The amendment of the act on the prevention of money laundering and terrorist financing introduces several new obligations for obliged entities.

The amendment of the act on the prevention of money laundering and terrorist financing (“AML”) tightens the requirements on customer due diligence. Our article will give you a better idea of its effects. 

The amendment expands the obligations of an obliged entity regarding basic or enhanced due diligence, specifies the contents of the internal guidelines of the obliged entity and extends the definition of an unusual business transaction and the related obligation of obliged entities to adopt adequate measures.

The AML introduces several deadlines to implement the abovementioned obligations. Non-compliance with the deadlines will lead to high sanctions of up to EUR 200,000 for a general violation of the AML, and up to EUR 1,000,000 for a serious violation. Banks and financial institutions would face sanctions of up to EUR 5,000,000. The sanction can be imposed within three years from the day the breach was detected, but within five years from the day of the breach at the latest.

What changes apply from 15 March 2018? 

If a company finds itself on the list of obliged entities (Section 6 of the AML Act), it is subject to stricter rules on customer due diligence. Obliged entities are, among others, banks, financial institutions, real estate agencies, lawyers during the provision of certain services for clients, as well as entities that perform the “activities of corporate, management and economic consultants” or “procurement of sale, lease and purchase of real estate”. Companies should consider if they actually perform these activities, and whether they do not fall under the status of an obliged entity due to services which they do not actually offer.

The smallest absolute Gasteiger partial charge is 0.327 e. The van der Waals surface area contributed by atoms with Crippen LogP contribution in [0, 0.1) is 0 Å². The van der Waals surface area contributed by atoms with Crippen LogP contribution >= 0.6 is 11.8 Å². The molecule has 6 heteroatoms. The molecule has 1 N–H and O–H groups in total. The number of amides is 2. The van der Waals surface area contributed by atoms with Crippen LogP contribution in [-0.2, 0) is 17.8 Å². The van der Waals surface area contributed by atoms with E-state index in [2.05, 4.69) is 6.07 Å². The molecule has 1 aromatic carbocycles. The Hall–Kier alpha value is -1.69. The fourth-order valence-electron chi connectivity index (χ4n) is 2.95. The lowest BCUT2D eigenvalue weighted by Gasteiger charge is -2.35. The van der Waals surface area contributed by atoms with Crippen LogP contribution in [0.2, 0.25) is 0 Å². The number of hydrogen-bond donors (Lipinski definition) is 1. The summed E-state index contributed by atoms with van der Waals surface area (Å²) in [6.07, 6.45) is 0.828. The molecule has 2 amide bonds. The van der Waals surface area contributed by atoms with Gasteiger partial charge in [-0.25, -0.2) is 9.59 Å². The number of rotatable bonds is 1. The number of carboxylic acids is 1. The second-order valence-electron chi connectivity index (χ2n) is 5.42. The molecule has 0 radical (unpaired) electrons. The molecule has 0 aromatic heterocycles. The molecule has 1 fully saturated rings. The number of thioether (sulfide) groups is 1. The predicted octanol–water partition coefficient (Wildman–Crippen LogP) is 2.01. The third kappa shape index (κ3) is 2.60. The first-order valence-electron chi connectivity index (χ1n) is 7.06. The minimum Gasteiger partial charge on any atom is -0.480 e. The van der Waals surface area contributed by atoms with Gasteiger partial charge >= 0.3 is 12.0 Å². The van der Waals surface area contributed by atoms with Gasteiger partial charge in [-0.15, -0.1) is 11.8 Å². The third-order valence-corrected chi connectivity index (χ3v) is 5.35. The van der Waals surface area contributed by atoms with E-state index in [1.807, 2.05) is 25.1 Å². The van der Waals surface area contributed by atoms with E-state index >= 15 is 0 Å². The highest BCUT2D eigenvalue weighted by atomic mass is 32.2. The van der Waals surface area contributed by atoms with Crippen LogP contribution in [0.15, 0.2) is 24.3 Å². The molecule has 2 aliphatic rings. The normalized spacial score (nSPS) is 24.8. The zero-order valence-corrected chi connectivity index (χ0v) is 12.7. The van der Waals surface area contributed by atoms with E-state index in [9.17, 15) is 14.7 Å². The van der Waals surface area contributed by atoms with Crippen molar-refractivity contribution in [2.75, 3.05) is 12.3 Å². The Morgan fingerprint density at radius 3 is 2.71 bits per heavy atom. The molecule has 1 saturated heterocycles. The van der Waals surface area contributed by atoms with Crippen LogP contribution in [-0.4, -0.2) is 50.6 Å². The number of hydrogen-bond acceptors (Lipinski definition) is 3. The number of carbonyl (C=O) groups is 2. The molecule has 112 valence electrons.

Entrepreneurs which are not on the list, but make a cash transaction of at least EUR 10,000, are also considered obliged entities, whether the transaction is carried out in a single operation or in several operations which are or might be linked.  

Obligation to identify the ultimate beneficial owner (“UBO”) and keep written/electronic records of him, unless these data are already registered in the Register of Public Sector Partners or in the Register of Legal Entities, Entrepreneurs and Public Authorities. Upon request of entitled entities (such as the financial intelligence agency), the obliged entities have to disclose these data within a specified deadline; the obliged entities have to store the data for a period of five years from the dissolution of the UBO.  

Expansion of the basic due diligence duties of the obliged entity. The obliged entity has to identify the UBO and adopt measures to verify their identification, including the measures to determine the customer’s ownership and management structure. The obliged entity also has to determine and record the information whether international sanctions were imposed against the customer or whether they are a politically exposed person (this term automatically includes persons who hold a major public office, regardless of their permanent address (in Slovakia or abroad); in this case, enhanced due diligence applies for at least 12 months from the termination of the major public office).